• ਸਾਝ ਕਰੀਜੈ ਗੁਣਹ ਕੇਰੀ ਛੋਡਿ ਅਵਗਣ ਚਲੀਐ ॥: Saajh kareejai gunah kaeree shodi avagan chaleeai: IShare Virtues; (in this way, one can) walk (on the Path of Spiritual Life by) abandoning faults (from within himself). (sggs 766).
  • ਨਾਮੁ ਦ੍ਰਿੜਾਵੈ ਨਾਮੁ ਜਪਾਵੈ ਤਾ ਕਾ ਜੁਗ ਮਹਿ ਧਰਮਾ ॥: Naam drirraavai naam japaavai taa kaa jug mahi dharamaa: Implant the Naam, and inspire others to chant the Naam; this is Dharma, true religion, in this world (sggs 680).
  • ਫਰੀਦਾ ਜੇ ਮੈ ਹੋਦਾ ਵਾਰਿਆ ਮਿਤਾ ਆਇੜਿਆਂ ॥ ਹੇੜਾ ਜਲੈ ਮਜੀਠ ਜਿਉ ਉਪਰਿ ਅੰਗਾਰਾ ॥੨੨॥ : Fareedaa je mai hodaa vaariaa mitaa aairriaaan. Herraa jalai majeeth jiou oupar angaaraa ||22||: Says Fareed, if I hide from my friends who come to me (when I do not take the opportunity to serve when they come to my house), (then) I feel as my flesh is burning red on the hot coals. ||22|| (sggs 1379).

Thus, in a broader sense, service to God is seeing God in every individual and serve that God with the spirit of Sevaa (selfless service). Such service is worship of God in man and by developing this outlook all our work can be transformed into worship of God. When service is performed with this awareness (God in every man) it is possible to experience one's True Nature (Joti-Svaroopa) as Pure Consciousness as the spiritual seeker begins to see God in all. In this context, consider the following story of Bhai Kanhaya.

This story reminds us of the true spirit of selfless service in Sikhi. During a battle between the army of Aurangzeb (the Mughal emperor) and Sikhs, Bhai Kanhaya served as a unique soldier. He would provide drinking water to the wounded in the battlefield and would bandage their wounds. He was blessed with such an even vision, love and the spirit of service that he did not see any difference between his own Singh soldiers and the wounded soldiers of Aurangzeb. Some Sikh soldiers complained to the Guru (Guru Gobind Singh Jee) about this. Upon asking him by the Guru why he was doing what he was doing, he submitted to the Guru that he could see only the Image of his Guru in all the wounded. The Guru was pleased with the answer and blessed him for his true Sikh spirit of service.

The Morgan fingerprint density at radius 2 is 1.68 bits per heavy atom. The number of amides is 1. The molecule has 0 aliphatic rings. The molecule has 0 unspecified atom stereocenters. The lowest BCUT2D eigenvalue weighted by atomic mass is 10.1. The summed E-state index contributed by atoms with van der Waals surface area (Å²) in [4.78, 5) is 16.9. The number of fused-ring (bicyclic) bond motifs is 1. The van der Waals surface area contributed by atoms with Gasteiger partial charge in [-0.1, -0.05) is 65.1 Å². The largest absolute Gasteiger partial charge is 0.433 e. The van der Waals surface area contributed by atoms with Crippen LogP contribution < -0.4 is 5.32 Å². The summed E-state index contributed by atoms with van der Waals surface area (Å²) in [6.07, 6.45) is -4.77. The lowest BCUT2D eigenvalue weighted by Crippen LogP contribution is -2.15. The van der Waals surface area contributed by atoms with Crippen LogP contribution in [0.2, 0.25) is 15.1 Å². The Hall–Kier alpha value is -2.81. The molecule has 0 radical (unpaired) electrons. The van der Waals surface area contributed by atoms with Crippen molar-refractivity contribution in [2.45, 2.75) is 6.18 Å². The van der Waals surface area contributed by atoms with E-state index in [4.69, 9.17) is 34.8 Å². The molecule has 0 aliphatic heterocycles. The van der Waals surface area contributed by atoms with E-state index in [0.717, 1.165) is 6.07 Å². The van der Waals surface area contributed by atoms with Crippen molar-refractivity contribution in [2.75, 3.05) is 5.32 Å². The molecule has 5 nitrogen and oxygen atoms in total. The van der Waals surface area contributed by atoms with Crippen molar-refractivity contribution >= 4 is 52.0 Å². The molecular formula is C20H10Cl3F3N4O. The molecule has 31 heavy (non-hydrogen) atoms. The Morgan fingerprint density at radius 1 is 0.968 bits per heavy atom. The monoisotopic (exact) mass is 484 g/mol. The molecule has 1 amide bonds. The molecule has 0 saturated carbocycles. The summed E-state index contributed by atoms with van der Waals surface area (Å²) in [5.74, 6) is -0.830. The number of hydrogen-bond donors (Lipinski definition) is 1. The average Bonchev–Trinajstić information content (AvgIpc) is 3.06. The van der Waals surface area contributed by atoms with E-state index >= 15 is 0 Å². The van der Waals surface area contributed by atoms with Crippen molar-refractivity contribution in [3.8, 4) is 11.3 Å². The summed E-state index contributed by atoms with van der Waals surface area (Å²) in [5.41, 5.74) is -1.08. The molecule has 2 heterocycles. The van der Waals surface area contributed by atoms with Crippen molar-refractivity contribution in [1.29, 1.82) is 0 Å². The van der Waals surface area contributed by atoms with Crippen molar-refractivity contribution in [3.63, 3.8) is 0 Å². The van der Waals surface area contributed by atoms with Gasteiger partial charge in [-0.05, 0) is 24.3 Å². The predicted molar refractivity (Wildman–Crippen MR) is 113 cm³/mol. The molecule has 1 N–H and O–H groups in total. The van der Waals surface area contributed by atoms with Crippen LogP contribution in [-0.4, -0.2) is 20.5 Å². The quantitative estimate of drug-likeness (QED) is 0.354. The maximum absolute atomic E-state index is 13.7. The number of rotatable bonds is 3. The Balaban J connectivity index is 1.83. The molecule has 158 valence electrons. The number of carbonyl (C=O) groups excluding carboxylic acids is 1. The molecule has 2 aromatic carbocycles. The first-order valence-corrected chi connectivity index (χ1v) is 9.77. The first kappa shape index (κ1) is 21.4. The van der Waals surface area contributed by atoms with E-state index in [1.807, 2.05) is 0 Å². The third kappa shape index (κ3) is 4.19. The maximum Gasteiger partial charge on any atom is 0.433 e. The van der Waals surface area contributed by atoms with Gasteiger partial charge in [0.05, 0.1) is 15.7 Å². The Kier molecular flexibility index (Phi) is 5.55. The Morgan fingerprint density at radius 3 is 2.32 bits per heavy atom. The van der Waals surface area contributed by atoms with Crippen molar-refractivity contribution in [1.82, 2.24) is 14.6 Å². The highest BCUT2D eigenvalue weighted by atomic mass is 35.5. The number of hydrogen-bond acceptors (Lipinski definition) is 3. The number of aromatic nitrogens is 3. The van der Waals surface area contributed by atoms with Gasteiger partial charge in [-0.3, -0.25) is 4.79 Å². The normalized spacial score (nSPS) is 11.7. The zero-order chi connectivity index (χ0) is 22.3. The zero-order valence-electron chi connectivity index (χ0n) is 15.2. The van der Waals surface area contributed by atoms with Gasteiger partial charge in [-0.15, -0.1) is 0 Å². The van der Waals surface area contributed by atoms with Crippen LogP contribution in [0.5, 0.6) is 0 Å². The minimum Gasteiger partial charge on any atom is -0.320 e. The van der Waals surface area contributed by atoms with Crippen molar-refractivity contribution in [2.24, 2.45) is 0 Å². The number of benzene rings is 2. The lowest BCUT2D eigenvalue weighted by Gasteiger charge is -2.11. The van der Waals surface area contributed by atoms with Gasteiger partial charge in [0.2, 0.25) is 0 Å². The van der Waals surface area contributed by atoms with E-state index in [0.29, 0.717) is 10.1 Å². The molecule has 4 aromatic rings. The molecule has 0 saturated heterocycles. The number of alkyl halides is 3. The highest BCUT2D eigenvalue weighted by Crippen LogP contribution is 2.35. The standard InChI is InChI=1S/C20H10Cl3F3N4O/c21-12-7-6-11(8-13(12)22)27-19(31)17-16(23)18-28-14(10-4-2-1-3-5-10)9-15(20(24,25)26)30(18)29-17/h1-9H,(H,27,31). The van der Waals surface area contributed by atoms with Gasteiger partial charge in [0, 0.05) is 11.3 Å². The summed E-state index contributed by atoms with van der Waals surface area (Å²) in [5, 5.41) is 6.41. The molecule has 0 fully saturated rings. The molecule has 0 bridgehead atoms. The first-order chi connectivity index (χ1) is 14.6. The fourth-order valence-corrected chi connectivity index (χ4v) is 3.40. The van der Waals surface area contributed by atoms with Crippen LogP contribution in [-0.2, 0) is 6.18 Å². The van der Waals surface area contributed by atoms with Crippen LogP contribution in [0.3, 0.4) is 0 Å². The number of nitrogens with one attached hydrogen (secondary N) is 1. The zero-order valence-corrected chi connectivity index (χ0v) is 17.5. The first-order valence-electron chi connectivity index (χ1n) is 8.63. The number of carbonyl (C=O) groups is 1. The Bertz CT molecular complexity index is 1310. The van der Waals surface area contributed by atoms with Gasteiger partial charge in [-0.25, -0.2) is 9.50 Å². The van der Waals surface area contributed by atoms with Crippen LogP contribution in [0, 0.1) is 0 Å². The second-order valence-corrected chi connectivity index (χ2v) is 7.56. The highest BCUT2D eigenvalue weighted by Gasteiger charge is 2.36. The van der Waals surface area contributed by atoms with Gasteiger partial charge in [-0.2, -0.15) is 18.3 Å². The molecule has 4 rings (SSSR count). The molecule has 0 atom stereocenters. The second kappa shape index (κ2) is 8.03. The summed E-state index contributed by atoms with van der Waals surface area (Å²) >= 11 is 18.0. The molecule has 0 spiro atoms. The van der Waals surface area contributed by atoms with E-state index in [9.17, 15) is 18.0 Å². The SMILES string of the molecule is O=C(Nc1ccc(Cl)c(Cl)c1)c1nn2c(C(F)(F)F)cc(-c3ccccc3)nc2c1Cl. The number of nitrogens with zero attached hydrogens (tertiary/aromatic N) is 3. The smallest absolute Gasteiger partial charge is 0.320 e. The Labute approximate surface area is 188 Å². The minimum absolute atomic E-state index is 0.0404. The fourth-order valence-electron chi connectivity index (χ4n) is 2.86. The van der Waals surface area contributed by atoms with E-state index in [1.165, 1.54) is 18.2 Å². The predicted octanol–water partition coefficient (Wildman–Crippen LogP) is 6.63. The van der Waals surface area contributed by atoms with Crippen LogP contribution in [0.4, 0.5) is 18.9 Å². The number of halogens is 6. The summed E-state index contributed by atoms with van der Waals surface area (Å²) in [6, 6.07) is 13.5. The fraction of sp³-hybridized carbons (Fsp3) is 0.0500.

In regard to "giving", if it's done in Haume or conditioned consciousness - lust, anger, greed, attachment, pride, selfishness, and so on - the SGGS says that God cannot be won over by such act. Our false sense of "I, Me, Mine" (Haume) will be thinned out only if we act selflessly in love, compassion and the true spirit of self-sacrifice, which is essential in realizing the real aim of human birth - Realization of God. Second, the SGGS reminds us not to brag about "giving". Because such arrogance or the feeling of pride is a sign of one's foolishness; similar to the act of an elephant, who takes a bath, and then rolls in the dust!

  • ਨ ਭੀਜੈ ਦਾਤਂ​‍ੀ ਕੀਤੈ ਪੁੰਨਿ ॥: Na bheejai daateen keetai punn: He (God) is not won over by giving donations in charity (sggs 1237).
  • ਜੇ ਕੋ ਹੋਇ ਬਹੈ ਦਾਤਾਰੁ ॥ਤਿਸੁ ਦੇਨਹਾਰੁ ਜਾਨੈ ਗਾਵਾਰੁ ॥: Je ko hoi bahai daataar. Tis denahaar jaanai gaavaar: One who brags about giving to charities, the Great Giver (God) will judge him to be a fool (sggs 282).
  • ਤੀਰਥ ਬਰਤ ਅਰੁ ਦਾਨ ਕਰਿ ਮਨ ਮੈ ਧਰੈ ਗੁਮਾਨੁ ॥ ਨਾਨਕ ਨਿਹਫਲ ਜਾਤ ਤਿਹ ਜਿਉ ਕੁੰਚਰ ਇਸਨਾਨੁ ॥: Teerath barat ar daan kar mann mai dhari gumaan. Nanak nihphal jaat tih jiyu kunchar isnaan: Those who make pilgrimages to sacred shrines, observe ritualistic fasts and make donations to charity while still taking pride in their minds - O Nanak, their actions are useless, like the elephant, who takes a bath, and then rolls in the dust (sggs 1428).

— T. Singh